Although 7-Eleven had worked to increase the number of locations it owned, the company still operated all the stores that bore its name. This changed in 1964 when 7-Eleven purchased the 126 Speedee Mart, which was a chain of franchised convenience stores in California. With this acquisition 7-Eleven joined the franchise business and the company has never looked back. In 1968, the company signed its first area licensing agreement with Garb-Ko, Inc of Saginaw, Michigan, making the company the first US 7-Eleven licensee.
Changing fortunes of the 7-Eleven franchise
In an effort to avoid a corporate takeover in the late 1980s, the Southland Corporation ran into serious financial difficulty. The brand was also badly hit by the stock market crash of 1987 and was forced to sell of hundreds of store locations and several arms of the business in order to pay off the debts it incurred fighting off the takeover. One of the major drawbacks of this sell-off was that many 7-Eleven locations were bought by rival convenience store companies. This diminished the reputation of the brand and gave its competitors a much-needed advantage.
In 1990, the heavily indebted Southland Corporation decided to file for Chapter 11 Bankruptcy. This was done in order to transfer control of 70% of the company to Japanese affiliate Ito-Yokado. Following a cash injection of $430 million from Ito-Yokado and 7-Eleven Japan, the Southland Corporation was able to exit bankruptcy in 1991.
The two Japanese companies now owned 70% of the business while the Thompson family retained 5% of the brand. In 1999, Ito-Yokado formed Seven &I Holdings Co and 7-Eleven became its subsidiary.
Future of the 7-Eleven franchise
Although it’s one of the oldest franchises on the block, 7-Eleven continues to dominate the convenience store market and its owners are constantly looking to expand the company’s reach. In 2016, the Japanese owners announced that they wanted to expand 7-Eleven to have 20,000 stores in the US alone. It hopes to do this by expanding its appeal to a wider audience and cementing its place as the most convenient of convenience stores.
This ambition shows that 7-Eleven is still very much a forward-thinking company and demonstrates just how many potential opportunities there are available for hard working franchisees. As well as increasing the number of its locations, 7-Eleven also wants to look at ways to boost average daily takings for its franchisees. The business aims to do this by offering products that are tailored for a local market and by ensuring that the quality of the products it sells is of the highest quality.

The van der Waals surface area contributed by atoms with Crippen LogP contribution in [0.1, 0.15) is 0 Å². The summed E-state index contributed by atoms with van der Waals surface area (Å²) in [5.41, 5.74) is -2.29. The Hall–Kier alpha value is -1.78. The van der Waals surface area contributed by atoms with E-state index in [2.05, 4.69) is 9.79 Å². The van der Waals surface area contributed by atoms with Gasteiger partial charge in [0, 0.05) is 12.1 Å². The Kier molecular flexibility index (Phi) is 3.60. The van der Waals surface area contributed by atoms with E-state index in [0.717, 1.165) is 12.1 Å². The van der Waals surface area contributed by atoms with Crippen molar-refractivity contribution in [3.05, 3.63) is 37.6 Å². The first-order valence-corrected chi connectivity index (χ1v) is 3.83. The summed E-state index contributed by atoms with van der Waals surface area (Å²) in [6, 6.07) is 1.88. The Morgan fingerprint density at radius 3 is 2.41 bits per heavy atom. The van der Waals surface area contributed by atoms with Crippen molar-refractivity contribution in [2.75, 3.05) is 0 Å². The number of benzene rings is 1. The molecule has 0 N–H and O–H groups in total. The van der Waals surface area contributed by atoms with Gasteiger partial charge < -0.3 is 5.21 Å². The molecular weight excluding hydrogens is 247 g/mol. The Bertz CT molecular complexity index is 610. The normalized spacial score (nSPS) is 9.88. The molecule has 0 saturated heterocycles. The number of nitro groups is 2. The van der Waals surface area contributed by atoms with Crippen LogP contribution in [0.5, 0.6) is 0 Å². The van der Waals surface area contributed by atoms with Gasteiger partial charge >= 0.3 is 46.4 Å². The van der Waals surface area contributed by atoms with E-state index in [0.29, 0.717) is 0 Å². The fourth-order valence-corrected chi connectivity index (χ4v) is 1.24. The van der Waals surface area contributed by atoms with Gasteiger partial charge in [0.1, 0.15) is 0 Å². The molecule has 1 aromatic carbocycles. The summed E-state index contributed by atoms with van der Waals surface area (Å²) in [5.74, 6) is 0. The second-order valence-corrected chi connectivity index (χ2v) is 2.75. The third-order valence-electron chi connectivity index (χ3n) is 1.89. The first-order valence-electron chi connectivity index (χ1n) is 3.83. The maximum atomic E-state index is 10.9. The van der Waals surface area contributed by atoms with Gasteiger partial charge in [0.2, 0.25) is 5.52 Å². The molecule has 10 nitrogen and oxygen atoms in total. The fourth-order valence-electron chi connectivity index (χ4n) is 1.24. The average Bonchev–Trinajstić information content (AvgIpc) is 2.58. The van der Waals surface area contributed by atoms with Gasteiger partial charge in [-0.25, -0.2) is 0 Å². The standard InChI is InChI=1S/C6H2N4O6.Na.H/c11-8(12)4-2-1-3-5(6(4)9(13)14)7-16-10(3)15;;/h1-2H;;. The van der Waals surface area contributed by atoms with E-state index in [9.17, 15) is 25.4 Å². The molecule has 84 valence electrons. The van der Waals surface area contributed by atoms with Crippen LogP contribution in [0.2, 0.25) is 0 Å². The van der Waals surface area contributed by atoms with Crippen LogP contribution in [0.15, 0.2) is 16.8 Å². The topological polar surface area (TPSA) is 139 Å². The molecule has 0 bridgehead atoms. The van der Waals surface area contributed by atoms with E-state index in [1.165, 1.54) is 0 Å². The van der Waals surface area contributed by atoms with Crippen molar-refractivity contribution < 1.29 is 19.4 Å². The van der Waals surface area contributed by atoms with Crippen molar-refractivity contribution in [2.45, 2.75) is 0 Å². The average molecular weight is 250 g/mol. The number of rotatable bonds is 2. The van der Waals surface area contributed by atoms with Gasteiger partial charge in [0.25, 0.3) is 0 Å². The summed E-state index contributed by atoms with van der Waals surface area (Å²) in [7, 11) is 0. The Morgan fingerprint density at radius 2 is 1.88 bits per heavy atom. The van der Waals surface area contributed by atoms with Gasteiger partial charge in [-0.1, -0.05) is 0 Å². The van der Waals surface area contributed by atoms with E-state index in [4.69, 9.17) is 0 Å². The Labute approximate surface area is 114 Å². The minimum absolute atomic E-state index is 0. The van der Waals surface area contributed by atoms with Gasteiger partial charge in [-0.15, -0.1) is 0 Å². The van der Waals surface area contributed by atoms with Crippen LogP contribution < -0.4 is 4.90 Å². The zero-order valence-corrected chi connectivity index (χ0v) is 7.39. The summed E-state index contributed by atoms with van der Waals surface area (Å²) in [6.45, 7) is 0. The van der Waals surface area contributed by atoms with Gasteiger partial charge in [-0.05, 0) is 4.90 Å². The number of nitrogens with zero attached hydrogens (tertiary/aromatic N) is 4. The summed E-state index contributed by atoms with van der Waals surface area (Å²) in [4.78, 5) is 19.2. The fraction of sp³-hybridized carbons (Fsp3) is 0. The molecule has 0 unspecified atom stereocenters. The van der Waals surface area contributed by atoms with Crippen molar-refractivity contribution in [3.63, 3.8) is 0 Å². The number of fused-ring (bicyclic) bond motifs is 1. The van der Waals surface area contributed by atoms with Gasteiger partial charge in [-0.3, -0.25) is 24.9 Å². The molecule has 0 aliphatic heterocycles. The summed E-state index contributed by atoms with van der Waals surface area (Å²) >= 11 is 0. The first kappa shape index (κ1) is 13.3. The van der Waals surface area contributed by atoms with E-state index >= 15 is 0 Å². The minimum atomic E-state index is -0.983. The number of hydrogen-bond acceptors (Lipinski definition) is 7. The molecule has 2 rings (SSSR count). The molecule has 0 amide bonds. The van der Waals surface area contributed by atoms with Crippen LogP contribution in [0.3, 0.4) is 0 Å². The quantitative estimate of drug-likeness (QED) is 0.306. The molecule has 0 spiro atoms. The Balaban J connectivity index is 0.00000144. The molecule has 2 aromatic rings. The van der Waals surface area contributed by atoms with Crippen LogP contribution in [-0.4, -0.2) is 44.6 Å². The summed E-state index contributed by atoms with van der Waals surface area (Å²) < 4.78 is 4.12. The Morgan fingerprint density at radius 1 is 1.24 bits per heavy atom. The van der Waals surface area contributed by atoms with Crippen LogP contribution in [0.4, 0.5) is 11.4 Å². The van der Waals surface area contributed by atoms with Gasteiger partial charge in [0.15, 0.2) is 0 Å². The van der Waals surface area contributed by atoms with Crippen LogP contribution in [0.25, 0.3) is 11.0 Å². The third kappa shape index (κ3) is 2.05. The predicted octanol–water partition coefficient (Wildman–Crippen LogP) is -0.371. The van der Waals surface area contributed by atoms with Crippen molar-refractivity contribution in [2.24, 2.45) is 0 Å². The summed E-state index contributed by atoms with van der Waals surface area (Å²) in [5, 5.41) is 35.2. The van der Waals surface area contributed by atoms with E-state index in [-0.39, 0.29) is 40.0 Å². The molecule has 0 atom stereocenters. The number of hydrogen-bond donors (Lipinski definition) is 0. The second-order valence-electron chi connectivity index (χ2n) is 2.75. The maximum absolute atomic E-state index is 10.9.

The benefits of investing in a 7-Eleven franchise
A lot of investors are attracted to the 7-Eleven brand as the company is continually voted one of the best franchises in the world. Providing an incredibly high level of support to its franchisees, it offers a turnkey option to those looking for a lucrative investment.
The total cost of investing in a 7-Eleven franchise can vary between $37,550 to $1,200,000. Potential franchisees will also need a net worth of $100,000 to $250,000 of which $50,000 to $150,000 must be liquid assets. For your money, you’ll receive a huge amount of support when selecting and acquiring your location, setting up your store and launching your venture. This support will continue throughout your relationship with the franchise and will help you to ensure your business is profitable as quickly as possible.
If you’d like to find out more about the many benefits offered by the franchise model, you’ll find lots of information on our site. Take a look around today to learn more about franchising and to find out about the different opportunities available in your local area.